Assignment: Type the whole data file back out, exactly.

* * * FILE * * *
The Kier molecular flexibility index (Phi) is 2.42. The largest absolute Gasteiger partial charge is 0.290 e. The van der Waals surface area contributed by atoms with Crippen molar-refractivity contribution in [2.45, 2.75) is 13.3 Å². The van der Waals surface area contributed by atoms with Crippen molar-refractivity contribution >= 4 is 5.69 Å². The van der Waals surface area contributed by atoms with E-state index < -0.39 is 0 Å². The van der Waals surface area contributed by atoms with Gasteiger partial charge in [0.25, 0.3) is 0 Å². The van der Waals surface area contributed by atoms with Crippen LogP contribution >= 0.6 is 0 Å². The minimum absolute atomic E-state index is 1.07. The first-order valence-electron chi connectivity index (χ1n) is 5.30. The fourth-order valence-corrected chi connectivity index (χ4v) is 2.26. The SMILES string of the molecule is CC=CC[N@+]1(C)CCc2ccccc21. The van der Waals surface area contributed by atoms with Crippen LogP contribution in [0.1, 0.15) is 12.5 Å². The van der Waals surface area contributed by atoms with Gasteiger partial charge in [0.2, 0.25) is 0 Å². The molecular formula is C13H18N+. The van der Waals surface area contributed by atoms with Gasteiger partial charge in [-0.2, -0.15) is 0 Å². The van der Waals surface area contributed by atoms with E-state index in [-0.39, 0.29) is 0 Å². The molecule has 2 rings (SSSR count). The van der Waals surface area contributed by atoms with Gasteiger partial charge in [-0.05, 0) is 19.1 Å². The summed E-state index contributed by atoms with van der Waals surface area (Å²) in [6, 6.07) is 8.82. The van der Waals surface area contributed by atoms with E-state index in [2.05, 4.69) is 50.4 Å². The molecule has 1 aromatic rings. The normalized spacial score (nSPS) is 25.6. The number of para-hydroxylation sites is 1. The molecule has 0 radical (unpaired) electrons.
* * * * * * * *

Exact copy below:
The Kier molecular flexibility index (Phi) is 2.42. The largest absolute Gasteiger partial charge is 0.290 e. The van der Waals surface area contributed by atoms with Crippen molar-refractivity contribution in [2.45, 2.75) is 13.3 Å². The van der Waals surface area contributed by atoms with Crippen molar-refractivity contribution >= 4 is 5.69 Å². The van der Waals surface area contributed by atoms with E-state index < -0.39 is 0 Å². The van der Waals surface area contributed by atoms with Gasteiger partial charge in [0.25, 0.3) is 0 Å². The van der Waals surface area contributed by atoms with Crippen LogP contribution >= 0.6 is 0 Å². The minimum absolute atomic E-state index is 1.07. The first-order valence-electron chi connectivity index (χ1n) is 5.30. The fourth-order valence-corrected chi connectivity index (χ4v) is 2.26. The SMILES string of the molecule is CC=CC[N@+]1(C)CCc2ccccc21. The van der Waals surface area contributed by atoms with Crippen LogP contribution in [0.1, 0.15) is 12.5 Å². The van der Waals surface area contributed by atoms with Gasteiger partial charge in [0.2, 0.25) is 0 Å². The molecular formula is C13H18N+. The van der Waals surface area contributed by atoms with Gasteiger partial charge in [-0.2, -0.15) is 0 Å². The van der Waals surface area contributed by atoms with E-state index in [-0.39, 0.29) is 0 Å². The molecule has 2 rings (SSSR count). The van der Waals surface area contributed by atoms with Gasteiger partial charge in [-0.05, 0) is 19.1 Å². The summed E-state index contributed by atoms with van der Waals surface area (Å²) in [6, 6.07) is 8.82. The van der Waals surface area contributed by atoms with E-state index in [2.05, 4.69) is 50.4 Å². The molecule has 1 aromatic rings. The normalized spacial score (nSPS) is 25.6. The number of para-hydroxylation sites is 1. The molecule has 0 radical (unpaired) electrons.